Conference call with Sens. Tom Coburn, Jim DeMint

posted at 11:50 am on July 23, 2008 by Ed Morrissey

Senators Tom Coburn and Jim DeMint spoke today in opposition to efforts by Democrats on housing and energy, calling their solutions “short term” and politically expedient rather than cogent and effective.  Coburn says that this is the problem with Harry Reid’s omnibus spending bill, too, which is why Coburn has placed procedural holds on it.  It spends too much money and focuses only on short-term, politically expedient solutions rather than long-term strategies on a range of issues.

Coburn wants a debate on the 39 bills that Reid has aggregated without allowing any amendments.  Coburn wants to use the debate to highlight the upcoming economic crisis that will result from the constant growth of the government, especially at the risk of financing it through sale of notes to foreign governments, especially China.

Jim DeMint says that Reid wants to paint Coburn as “unreasonable” for wanting the ability to offer amendments.  Reid, DeMint said, wants to force bills through the Senate on his say-so.  Only 53 bills so far has gone to a roll-call vote; most of them get approved by acclamation.  Reid is “ruining the institution,” DeMint says.  He wants to pass everything without serious debate and skipping roll-call votes.  It’s an effort to circumvent transparency.


  • Is it time for us to roll back the way we’ve calculated the budget deficit to pre-1964 to get better accuracy? — Coburn says it’s time to report it honestly.  The federal government has borrowed tremendous amounts of money from Social Security which hides the real size of the debt.  It has to start with a mandatory balanced budget, which will force Congress to set priorities.  Congress is doing the same thing Enron did — reporting false numbers to the public.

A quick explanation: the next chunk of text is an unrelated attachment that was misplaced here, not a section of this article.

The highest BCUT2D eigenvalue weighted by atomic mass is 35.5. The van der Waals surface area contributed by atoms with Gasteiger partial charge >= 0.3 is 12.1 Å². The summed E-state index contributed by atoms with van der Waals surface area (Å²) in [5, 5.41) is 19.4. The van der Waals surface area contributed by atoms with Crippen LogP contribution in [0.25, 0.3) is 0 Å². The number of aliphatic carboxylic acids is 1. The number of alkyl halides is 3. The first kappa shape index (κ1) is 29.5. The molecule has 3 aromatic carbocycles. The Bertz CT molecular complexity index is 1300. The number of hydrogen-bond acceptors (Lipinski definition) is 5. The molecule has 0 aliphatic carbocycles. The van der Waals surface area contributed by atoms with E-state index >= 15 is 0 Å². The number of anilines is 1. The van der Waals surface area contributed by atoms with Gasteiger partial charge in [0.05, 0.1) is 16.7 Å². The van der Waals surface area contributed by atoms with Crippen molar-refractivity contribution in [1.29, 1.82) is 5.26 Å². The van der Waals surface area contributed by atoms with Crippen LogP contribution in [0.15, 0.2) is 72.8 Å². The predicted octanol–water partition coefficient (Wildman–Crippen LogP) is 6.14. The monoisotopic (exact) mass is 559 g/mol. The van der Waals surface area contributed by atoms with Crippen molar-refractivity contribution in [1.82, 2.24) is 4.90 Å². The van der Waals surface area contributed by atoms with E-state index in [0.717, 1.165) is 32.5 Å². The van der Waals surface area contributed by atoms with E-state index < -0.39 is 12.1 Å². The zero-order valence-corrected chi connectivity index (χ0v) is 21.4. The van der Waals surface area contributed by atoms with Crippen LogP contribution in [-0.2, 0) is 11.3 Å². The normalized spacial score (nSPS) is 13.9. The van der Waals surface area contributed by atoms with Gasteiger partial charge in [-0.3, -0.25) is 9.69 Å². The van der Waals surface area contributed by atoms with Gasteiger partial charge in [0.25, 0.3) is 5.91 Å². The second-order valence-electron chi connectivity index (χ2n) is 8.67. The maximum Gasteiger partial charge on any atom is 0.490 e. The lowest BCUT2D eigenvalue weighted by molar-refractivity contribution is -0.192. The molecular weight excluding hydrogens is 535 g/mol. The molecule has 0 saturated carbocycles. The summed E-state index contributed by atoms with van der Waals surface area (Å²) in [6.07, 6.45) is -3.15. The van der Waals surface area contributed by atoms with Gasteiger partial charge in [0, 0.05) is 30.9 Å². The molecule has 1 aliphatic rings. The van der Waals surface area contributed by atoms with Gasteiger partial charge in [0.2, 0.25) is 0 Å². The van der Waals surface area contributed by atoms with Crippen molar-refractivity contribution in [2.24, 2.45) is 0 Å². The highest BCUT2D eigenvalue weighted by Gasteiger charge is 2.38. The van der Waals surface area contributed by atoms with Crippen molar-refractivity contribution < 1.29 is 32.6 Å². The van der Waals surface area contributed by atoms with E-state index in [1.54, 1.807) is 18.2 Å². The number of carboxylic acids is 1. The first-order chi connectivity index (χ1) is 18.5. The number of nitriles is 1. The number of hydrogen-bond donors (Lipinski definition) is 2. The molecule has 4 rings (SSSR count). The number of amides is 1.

•  When does the 60-hour debate begin? — Not until Reid files cloture, and we have to finish the energy debate first.  Republicans will need to keep the focus on energy, so it may take a while.
  • What is the total for this authorization? — Over $11 billion.  The authorization keeps expanding government, and does nothing to address duplications in the bureaucracy.  It also has no metrics for oversight in any of the programs.
  • Me: Do you have the votes to stop this, given that many of these authorizations have Republican co-sponsors?  It’s not a matter of policy at this point, but of principle.  If Reid wins, the minority will have no rights left in the Senate.  However, there are plenty of reasons to oppose the bill on policy, too.  The Christopher Reeve allocation duplicates what the NIH is already doing, and will dilute the overall effort.  The Non-Human Primate bill will keep people with assistance animals from traveling.
  • Me: Did Republicans do this as well?  Only twice during Bill Frist’s entire tenure as majority leader.  Reid has done it 14 times.  Also, Reid files cloture as soon as he introduces bills, which he then claims as “filibusters” from Republicans.
  • Why does Reid want to move away from the energy debate with it being the biggest issue facing the nation?  Because he doesn’t want to have to take the obvious action of increasing domestic supplies.  He’s more concerned with power than what’s best for the country.  Republicans need to keep the debate open on this issue.
  • Do you expect any Democratic support for your position on the authorization?  No.  I think it will be a leadership issue with the Democrats and that they will whip the members hard.  DeMint expects Republican solidarity.
  • What do you think of T. Boone Pickens’ wind farm?  Coburn supports it — but it’s not the only thing we should do, which Pickens also says.  We should be doing it all.